Yesterday marked the last day of the Jewish holiday of Passover (Pesach) also known to many as the story of Moses and the freeing of Jewish slaves 4,000 years ago from Egypt. The celebration of Passover is about remembrance of what our ancestors endured as slaves in Egypt and the thanks we give for our freedom even to day, while we work to free those who are still not yet free physically, politically or socially. This reminds us of the unsettling fact that slavery does still exist in society today and that more needs to be done so that we all can be free.*
This year my Passover experience meant so much more to me and was truly unique. It was the first time I was not able to celebrate my favorite holiday with either family or Jewish friends, but I think that is what made it a richer experience. I was in Berlin for a conference and would not be flying home until after the first 2 nights of Pesach. I didn’t know where I would go, so I went onto a traveling community website I’m a member of called www.couchsurfing.com.
In December, I had joined a group in the Couchsurfing community called “Jewish Berlin” seeking help as I looked into the life and history of my Great-Grandfather, a Cantor (Jewish clergy) who had been killed in the Holocaust. Passover is just as much about about remembering the story of Moses freeing the slaves as it is also about remembering all the injustices our people survived at the hands of those who lost their own humanity. We were also slaves in our more recent history and as opposed to our ancestors in Egypt many of us know and have family members who were survivors or victims of the Holocaust. Similarly to Passover we “Always Remember, (and will) Never Forget” the Holocaust. It is this fact that gave me the strength to finally go to Sachsenhausen, the concentration camp outside of Berlin where my Great-Grandfather was shot and murdered for simply being Jewish. So I went and laid a stone on the marker that represented the Jewish barracks, numbers 37 and 38 to pay my respects to a man I wish I had been able to know. On this very same trip I went to Krakow, Poland and visited Aucshwitz in the spirit of Pesach.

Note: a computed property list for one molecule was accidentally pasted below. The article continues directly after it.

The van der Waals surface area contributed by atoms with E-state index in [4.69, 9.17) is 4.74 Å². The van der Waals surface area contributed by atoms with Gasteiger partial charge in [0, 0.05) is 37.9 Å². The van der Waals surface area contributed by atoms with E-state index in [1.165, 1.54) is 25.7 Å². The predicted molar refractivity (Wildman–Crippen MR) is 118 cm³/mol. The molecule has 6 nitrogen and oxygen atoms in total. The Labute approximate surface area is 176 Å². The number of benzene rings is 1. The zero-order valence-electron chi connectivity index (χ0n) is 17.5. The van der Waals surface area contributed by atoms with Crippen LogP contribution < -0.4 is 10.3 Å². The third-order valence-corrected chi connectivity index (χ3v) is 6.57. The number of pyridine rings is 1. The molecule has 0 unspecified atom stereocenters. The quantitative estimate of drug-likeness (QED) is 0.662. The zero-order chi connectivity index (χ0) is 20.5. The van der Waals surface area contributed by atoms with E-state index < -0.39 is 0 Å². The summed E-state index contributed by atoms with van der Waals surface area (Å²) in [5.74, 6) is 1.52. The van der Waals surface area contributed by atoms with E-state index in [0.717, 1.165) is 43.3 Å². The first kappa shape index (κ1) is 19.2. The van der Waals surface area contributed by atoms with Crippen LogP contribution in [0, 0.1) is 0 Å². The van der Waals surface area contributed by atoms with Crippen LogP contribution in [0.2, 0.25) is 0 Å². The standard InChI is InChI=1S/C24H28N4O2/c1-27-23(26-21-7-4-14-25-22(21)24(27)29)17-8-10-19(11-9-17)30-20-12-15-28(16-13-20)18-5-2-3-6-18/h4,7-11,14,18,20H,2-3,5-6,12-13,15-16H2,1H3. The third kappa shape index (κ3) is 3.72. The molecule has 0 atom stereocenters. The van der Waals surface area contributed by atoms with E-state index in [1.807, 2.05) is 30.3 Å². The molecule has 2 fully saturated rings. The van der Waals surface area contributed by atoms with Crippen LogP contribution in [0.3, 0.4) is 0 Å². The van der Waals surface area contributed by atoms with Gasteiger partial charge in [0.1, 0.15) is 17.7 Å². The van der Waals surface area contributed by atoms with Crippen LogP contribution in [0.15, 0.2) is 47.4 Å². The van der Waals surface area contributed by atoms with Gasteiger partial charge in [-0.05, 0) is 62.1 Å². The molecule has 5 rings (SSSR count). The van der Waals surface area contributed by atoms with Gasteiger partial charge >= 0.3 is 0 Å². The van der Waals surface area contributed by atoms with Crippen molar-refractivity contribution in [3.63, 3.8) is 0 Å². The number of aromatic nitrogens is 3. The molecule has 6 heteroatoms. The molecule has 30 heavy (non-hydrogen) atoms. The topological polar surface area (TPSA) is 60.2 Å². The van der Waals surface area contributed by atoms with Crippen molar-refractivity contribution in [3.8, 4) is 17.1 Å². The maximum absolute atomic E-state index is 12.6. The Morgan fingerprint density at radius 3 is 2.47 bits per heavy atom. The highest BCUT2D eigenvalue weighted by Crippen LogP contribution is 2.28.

When I returned to Berlin, I was not alone to celebrate Passover, because through “Jewish Berlin” Couchsurfing group I was able to reach out to some amazing individuals living in Berlin who also needed a place to go for the first two nights. I coordinated with two wonderful women from Peru & Argentina and on the first night we attended a multi-ethnic and international seder with 40 people of many different origins. The second night my Peruvian friend hosted 6 of us (3 of which were couchsurfers). I was able to help cook by making Bulgarian Shopska Salad and contributing with some Bulgarian Mavrud (red) wine. The Jewish community is so amazing; no matter where you are, you are welcomed in with open arms.
I arrived back in Sofia with such an uplifted spirit and prepared to host my own Beginner’s Passover Seder the final night of Pesach. In the spirit of Passover I invited in both strangers and non-Jewish (gentile) friends into my home. What I thought would be a smaller gathering ended up becoming 14 people, 11 of which were not Jewish and knew nothing about the Passover celebration. Yes, I was terrified to cook for 14 people, I don’t have a dining room table to fit 14 people and Yes, I am no biblical expert – but it all worked out. It was a truly remarkable experience to welcome friends into my home and share/explain the traditions and customs I have known and enjoyed for 26 years. I will always remember this year’s Passover and will never forget.
*Donate to an organization that is dedicated to combating Sex Trafficking & Slavery:
- La Strada International: http://www.lastradainternational.org/
- Girls Education and Mentoring Services: http://www.gems-girls.org/
- Coalition Against Trafficking in Women: http://www.catwinternational.org/
- Justice and Care: http://www.justiceandcare.com/